These aren’t just isolated instances either. Researchers have found large QAnon communities in more than 70 countries. 

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The original conspiracy theory was tightly focused on an alleged cabal of "deep state" figures and Hollywood elites running child trafficking rings that Trump was working with the military to expose. But it has since evolved into a meta-conspiracy theory that pushes its anti-institution and anti-Semitic strains more explicitly.

Experts who spoke with The Hill about the theory’s spread said it has become worse because of the coronavirus, which itself is the subject of many conspiracy theories. This helped create a perfect storm fostering distrust in established government and public health institutions.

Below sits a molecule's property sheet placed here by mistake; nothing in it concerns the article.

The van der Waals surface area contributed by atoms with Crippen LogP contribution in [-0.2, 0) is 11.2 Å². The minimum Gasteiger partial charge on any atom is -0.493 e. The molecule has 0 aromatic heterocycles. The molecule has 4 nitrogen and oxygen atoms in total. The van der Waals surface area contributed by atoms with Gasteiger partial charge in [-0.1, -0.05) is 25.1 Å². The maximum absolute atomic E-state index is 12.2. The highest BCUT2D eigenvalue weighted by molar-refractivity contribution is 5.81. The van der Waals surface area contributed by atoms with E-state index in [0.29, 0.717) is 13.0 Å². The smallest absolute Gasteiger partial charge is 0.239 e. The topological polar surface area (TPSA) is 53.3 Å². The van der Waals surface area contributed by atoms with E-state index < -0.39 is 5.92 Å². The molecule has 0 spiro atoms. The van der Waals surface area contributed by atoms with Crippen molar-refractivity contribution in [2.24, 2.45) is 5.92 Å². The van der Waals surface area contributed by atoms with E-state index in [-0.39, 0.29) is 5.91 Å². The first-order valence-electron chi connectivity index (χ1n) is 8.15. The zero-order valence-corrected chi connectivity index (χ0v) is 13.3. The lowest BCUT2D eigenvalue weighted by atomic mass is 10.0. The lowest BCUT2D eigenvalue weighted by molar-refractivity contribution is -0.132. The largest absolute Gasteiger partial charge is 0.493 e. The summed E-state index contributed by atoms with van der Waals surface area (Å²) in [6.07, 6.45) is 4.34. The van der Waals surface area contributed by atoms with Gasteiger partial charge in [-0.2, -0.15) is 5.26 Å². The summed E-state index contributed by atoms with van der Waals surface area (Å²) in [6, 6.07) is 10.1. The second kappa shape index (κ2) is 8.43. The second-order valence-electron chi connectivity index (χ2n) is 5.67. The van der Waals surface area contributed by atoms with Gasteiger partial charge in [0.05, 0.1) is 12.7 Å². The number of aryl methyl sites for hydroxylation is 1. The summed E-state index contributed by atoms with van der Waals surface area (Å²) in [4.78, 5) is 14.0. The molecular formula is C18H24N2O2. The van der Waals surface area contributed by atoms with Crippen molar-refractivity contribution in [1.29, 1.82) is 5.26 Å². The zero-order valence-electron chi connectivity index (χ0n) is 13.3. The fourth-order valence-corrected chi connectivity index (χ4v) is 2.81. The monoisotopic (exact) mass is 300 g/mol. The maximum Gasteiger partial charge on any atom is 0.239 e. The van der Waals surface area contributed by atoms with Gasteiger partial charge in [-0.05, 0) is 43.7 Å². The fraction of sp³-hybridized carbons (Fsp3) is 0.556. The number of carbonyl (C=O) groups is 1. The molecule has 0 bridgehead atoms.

“Pandemics fuel a lot of questions and make people very skeptical, especially in cases when what we would consider to be credible and trustworthy institutions all of a sudden themselves don't seem to have the right answers or are not aligned on how to manage the situation,” Anna-Sophie Harling, head of media evaluation startup NewsGuard’s Europe team, said in an interview.

“Conspiracies are rooted in the idea that we're all being lied to by some greater authority or voice and QAnon perfectly ties into that.”

The hyper-viral short documentary “Out of the Shadows” fueled baseless theories linking the coronavirus’s origins to Bill Gates, 5G towers and the World Health Organization, Alex Newhouse, digital research lead at the Center on Terrorism, Extremism, and Counterterrorism at the Middlebury Institute, told The Hill.